Rancho Bolsa de Tomales

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Rancho Bolsa de Tomales was a Mexican land grant in present day Marin County and Sonoma County, California given in 1846 by Governor Pío Pico to Juan Nepomuceno Padilla.[1] The name means "the Pool of the Tomales Indians," which referred to Burbank’s Lake. The grant extended along the Pacific coast from Estero de San Antonio south to Walker Creek, and encompassed present day Tomales. Stemple Creek tranversed the property.[2][3][4] The land claim was rejected as fraudulent by the US Supreme Court.

History[edit]

Juan Nepomuceno Padilla (1824–) came from Mexico to California. Padilla was elected as the alcalde of Yerba Buena in 1845. Padilla was involved in a dispute with José de la Cruz Sánchez and his brother Francisco Sanchez, over the position. In 1845, Pio Pico awarded Padilla the four square league Rancho Roblar de la Miseria, in Sonoma County and later, the five square league Rancho Bolsa de Tomales. During the Bear Flag Revolt in June 1846, a band of Californios led by Captain Juan Padilla, killed two members of the Bear Flag Party, Thomas Cowie and George Fowler. Padilla and his band to retreated to Rancho Olompali, and a group of Americans set fire to Padilla’s Sonoma ranch.

In 1848, after he returned from Los Angeles, Padilla, who long had been blamed for the murders in Santa Rosa, was attacked by a group of former Bear Flaggers in a Sonoma hotel.[5] In 1849, Padilla sold Rancho Bolsa de Tomales to Felix Berreyesa and Jesus Molina. In 1850 Padilla sold Rancho Roblar de la Miseria, and returned to Los Angeles. Juan Nepomuceno Padilla married Maria Marta Avila (1825 - ) in 1851.[6]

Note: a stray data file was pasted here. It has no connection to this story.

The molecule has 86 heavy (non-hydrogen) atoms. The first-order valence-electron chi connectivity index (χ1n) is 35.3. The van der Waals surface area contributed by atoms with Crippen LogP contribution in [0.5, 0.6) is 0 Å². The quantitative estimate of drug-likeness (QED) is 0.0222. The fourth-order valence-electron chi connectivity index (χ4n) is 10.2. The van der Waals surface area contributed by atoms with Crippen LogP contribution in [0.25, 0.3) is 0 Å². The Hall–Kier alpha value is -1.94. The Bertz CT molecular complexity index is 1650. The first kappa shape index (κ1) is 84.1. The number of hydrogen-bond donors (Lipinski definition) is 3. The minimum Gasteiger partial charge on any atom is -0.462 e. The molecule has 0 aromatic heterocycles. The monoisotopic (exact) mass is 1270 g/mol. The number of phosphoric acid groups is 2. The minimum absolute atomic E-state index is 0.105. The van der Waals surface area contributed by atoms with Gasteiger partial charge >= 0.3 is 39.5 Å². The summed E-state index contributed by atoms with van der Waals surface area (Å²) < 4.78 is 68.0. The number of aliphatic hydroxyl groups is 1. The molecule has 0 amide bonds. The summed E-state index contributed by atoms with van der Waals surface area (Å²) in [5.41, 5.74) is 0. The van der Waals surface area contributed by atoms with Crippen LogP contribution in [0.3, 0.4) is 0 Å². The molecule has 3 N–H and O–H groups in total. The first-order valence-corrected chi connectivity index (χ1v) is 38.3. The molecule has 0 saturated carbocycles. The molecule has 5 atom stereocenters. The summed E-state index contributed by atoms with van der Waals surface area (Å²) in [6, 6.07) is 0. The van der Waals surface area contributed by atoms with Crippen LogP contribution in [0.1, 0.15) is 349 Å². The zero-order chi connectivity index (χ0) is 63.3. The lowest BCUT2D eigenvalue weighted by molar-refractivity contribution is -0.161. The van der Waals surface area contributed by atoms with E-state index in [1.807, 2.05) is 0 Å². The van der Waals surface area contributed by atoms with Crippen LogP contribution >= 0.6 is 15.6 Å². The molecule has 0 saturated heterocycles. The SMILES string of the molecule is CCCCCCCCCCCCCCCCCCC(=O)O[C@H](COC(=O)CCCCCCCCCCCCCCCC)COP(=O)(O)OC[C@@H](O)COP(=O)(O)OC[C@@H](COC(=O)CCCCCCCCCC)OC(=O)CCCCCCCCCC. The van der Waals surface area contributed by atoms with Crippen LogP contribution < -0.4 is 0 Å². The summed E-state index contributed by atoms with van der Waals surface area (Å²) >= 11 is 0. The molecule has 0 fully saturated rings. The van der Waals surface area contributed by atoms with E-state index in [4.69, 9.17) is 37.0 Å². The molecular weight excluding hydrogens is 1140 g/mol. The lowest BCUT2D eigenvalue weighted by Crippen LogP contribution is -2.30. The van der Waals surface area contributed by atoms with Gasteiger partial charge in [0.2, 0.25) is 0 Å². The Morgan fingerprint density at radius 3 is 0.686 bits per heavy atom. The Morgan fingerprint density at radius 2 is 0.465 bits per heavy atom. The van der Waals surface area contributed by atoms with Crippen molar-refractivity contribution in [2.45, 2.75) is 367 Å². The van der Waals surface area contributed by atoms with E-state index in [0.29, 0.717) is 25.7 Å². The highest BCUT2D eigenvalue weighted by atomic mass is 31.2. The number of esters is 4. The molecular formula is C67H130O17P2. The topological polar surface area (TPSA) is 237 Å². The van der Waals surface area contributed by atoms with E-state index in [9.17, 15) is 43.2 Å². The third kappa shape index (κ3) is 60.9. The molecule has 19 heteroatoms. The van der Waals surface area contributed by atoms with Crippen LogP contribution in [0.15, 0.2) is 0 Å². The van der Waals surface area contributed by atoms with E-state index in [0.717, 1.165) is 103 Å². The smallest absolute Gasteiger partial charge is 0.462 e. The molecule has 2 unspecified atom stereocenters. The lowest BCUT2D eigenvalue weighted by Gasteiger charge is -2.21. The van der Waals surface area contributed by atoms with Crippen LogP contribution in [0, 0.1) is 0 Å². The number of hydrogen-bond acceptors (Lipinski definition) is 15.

With the cession of California to the United States following the Mexican-American War, the 1848 Treaty of Guadalupe Hidalgo provided that the land grants would be honored. As required by the Land Act of 1851, a claim for Rancho Bolsa de Tomales was filed with the Public Land Commission in 1852.[7] The grant was confirmed by Land Commission and by the District Court, but reversed by the US Supreme Court on the basis of doubtful character of the claim and sent back to the District Court for re-examination.[8] The District Court again confirmed the grant, a group of squatters who had been living on the ranch appealed the decision and the case went back to US Supreme Court. The US Supreme Court found "... the production of a fraudulent and false certificate of approval signed by the governor and secretary who signed the grant and proved by the same witnesses in the same way that the grant was proved, affords (in the absence of explanatory evidence,) strong ground for believing all the title papers to be fabricated", and the claim was rejected.[9][10]

References[edit]

  1. ^ Ogden Hoffman, 1862, Reports of Land Cases Determined in the United States District Court for the Northern District of California, Numa Hubert, San Francisco
  2. ^ Diseño del Rancho Bolsa de Tomales
  3. ^ Original Mexican Land Grants in Marin County
  4. ^ Marin County Ranchos
  5. ^ Leonard Pitt, Ramon A. Gutierrez, 1999,Decline of the Californios: A Social History of the Spanish-Speaking Californias, 1846-1890, University of California Press,ISBN 978-0-520-21958-8
  6. ^ Roger Rehm, 1996, Juan N. Padilla and Ranchos Roblar de la Miseria and Bolsa de Tomales
  7. ^ United States. District Court (California : Northern District) Land Case 121 ND
  8. ^ United States v. Galbraith, 1859, U.S. Supreme Court, 63 U.S. 22 How. 89
  9. ^ United States v. Galbraith, 1862, U.S. Supreme Court, 67 U.S. 394
  10. ^ People v Shearer, 1866, Reports of Cases Determined in the Supreme Court of the State of California, Vol 30, pp.645-661, B_W

Coordinates: 38°15′36″N 122°53′24″W / 38.260°N 122.890°W / 38.260; -122.890